originally, the box held cigars from the late 1800s. when i opened it up the other night, i found it contained some old memories of mine, random things from days past: tassels from two of the three schools i attended, a stone i picked up from the shores of the atlantic ocean while living in ireland, a hockey puck from a tournament i attended back in the late 90s while still living in my hometown and a photograph from that tournament, my first driver’s license with a weight listed on it that i was self-conscious about then but would envy now, an old library card, keys to my sister’s first car, a dollar coin, and a notice from the selective service system acknowledging that they had received my registration for the draft (among many other things).
nothing in the box itself has much, if any, value to anyone other than me. even the box itself, though old, would only fetch around ten dollars from most collectors. however, it’s not the retail value of those items that make this box and it’s contents priceless for me, but rather it’s the memories that each of those items represent to me in my life: the long hours spent studying so i could earn my two college degrees, the summer i spent living on the emerald isle, the great memories that are forged between father and son, the many adventures i had while driving on my own (and the freedom that that represented to me), the countless hours spent in the stacks at my local library discovering authors who have stood with me though some very trying times, and the sense of duty i felt when i came of age and needed to register for my country’s military draft.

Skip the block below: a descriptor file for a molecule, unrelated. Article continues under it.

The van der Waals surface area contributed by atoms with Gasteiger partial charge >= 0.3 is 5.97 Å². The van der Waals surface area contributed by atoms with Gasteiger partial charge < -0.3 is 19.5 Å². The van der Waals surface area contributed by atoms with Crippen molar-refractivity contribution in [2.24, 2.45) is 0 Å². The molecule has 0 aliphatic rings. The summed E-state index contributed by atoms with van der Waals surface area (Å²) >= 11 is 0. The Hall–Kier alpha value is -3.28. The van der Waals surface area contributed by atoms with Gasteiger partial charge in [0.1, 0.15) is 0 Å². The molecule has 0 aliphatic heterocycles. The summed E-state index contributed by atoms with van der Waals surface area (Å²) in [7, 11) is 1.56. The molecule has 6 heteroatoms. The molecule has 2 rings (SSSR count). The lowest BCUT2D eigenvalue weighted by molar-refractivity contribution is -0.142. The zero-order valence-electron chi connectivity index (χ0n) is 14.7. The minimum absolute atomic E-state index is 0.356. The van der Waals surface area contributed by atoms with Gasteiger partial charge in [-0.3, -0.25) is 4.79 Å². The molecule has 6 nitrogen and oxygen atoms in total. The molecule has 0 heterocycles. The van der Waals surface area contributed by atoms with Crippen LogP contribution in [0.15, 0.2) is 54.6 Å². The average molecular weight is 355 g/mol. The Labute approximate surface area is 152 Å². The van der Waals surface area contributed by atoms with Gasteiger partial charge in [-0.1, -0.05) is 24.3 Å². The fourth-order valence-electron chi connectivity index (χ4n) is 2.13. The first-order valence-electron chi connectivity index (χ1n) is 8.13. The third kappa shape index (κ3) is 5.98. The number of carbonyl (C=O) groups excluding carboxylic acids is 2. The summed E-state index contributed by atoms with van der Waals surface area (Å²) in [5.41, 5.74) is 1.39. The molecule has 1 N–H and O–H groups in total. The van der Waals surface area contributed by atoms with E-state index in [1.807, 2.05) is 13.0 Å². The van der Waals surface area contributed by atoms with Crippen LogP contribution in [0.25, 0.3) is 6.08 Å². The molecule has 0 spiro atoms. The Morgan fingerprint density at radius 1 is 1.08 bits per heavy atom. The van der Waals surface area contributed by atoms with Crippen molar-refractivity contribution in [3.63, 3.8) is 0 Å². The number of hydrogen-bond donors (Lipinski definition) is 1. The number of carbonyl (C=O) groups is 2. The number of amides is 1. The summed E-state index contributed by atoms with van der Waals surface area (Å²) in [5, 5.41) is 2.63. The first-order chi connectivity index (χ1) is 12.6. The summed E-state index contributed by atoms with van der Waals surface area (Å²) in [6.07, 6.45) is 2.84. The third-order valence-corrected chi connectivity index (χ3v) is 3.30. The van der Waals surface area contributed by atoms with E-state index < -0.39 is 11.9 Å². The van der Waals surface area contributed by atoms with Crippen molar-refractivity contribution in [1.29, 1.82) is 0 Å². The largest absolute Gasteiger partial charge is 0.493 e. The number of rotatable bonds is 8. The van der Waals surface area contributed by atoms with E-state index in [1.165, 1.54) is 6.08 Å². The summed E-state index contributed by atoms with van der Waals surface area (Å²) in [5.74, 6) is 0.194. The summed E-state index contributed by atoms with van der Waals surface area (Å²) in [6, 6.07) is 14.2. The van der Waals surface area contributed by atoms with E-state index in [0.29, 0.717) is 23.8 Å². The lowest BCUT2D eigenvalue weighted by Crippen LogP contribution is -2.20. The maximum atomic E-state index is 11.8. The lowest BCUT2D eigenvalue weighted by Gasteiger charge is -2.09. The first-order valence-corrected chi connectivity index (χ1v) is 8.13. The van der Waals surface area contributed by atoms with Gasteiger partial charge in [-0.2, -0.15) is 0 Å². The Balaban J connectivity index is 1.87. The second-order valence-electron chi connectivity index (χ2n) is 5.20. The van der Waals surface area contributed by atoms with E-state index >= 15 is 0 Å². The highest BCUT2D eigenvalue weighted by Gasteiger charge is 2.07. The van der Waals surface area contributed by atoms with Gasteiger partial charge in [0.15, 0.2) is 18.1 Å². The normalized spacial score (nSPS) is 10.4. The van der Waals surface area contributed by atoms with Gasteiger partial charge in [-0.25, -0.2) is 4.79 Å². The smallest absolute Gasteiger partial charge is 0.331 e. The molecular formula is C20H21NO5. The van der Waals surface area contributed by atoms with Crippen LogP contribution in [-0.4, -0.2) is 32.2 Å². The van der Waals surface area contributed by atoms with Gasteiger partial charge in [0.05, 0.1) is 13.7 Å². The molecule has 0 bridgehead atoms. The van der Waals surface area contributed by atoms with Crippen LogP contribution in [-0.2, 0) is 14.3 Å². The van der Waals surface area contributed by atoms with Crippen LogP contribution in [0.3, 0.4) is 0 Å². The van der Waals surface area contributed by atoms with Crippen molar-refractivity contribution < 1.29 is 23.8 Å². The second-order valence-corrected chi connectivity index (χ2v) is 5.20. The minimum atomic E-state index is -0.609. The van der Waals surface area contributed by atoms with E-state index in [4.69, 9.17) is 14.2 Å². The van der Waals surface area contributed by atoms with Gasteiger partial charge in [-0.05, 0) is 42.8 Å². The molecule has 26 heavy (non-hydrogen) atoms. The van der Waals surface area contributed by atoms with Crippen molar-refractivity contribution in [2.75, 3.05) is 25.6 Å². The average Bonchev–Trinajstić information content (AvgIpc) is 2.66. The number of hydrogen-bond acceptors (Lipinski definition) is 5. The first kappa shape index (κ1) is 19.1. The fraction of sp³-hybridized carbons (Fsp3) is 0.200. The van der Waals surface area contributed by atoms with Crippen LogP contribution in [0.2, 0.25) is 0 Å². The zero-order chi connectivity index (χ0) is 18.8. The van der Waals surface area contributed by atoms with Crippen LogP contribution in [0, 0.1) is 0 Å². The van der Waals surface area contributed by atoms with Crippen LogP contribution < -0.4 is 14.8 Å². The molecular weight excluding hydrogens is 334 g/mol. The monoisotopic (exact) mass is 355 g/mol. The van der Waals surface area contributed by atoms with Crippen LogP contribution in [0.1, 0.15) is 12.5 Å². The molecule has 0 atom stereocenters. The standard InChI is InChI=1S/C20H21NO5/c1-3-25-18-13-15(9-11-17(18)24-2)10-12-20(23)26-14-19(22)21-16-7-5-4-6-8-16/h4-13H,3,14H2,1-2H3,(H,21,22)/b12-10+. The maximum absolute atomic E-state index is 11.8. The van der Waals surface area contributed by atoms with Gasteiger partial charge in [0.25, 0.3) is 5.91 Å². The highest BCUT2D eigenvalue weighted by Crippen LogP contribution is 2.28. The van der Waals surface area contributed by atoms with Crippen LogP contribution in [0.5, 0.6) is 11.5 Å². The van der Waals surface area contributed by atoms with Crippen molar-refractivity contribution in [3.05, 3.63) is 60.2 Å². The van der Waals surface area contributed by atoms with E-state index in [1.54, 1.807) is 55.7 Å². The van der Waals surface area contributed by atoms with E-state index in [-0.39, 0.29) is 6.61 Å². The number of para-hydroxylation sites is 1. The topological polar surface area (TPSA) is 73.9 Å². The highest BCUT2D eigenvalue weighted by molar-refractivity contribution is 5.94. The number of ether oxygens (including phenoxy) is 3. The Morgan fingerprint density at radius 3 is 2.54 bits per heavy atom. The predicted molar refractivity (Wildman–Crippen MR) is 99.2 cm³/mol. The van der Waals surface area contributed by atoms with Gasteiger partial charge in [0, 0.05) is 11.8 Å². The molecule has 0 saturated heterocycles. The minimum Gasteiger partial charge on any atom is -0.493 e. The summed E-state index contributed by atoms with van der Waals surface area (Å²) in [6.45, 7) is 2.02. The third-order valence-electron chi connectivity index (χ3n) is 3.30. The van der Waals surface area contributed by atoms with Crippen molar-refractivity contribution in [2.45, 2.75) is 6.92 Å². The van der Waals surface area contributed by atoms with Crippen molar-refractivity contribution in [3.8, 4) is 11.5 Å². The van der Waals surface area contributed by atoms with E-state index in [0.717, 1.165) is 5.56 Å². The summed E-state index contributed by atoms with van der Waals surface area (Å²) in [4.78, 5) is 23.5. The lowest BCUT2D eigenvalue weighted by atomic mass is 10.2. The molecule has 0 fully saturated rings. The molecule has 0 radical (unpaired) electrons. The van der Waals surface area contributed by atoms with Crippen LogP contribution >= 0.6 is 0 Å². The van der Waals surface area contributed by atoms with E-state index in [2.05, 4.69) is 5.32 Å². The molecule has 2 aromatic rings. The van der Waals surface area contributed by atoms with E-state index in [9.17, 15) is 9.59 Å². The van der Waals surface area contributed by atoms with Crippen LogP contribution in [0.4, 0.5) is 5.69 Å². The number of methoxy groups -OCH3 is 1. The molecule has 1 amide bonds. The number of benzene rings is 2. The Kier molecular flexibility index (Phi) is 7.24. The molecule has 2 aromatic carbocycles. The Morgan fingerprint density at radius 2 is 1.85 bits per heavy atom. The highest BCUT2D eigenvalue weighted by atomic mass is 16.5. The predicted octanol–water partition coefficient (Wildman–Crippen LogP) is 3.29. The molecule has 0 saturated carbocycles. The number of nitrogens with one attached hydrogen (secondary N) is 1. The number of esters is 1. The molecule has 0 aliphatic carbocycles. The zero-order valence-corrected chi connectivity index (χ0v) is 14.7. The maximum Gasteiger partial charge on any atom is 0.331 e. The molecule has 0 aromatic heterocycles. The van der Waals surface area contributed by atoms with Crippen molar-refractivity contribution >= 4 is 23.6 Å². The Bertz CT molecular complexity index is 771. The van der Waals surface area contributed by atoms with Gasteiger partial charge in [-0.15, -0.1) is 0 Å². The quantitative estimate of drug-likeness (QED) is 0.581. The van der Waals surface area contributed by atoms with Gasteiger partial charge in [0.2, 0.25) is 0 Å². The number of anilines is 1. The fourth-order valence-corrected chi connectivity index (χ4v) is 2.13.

the things we carry with us throughout our lives may not have much value to anyone but us, but to each of us, the things that join us throughout our journey we call life, to us, one cannot put a price tag on those items. they are a small part of us, a glimpse into who we were and what brought us to who we are now.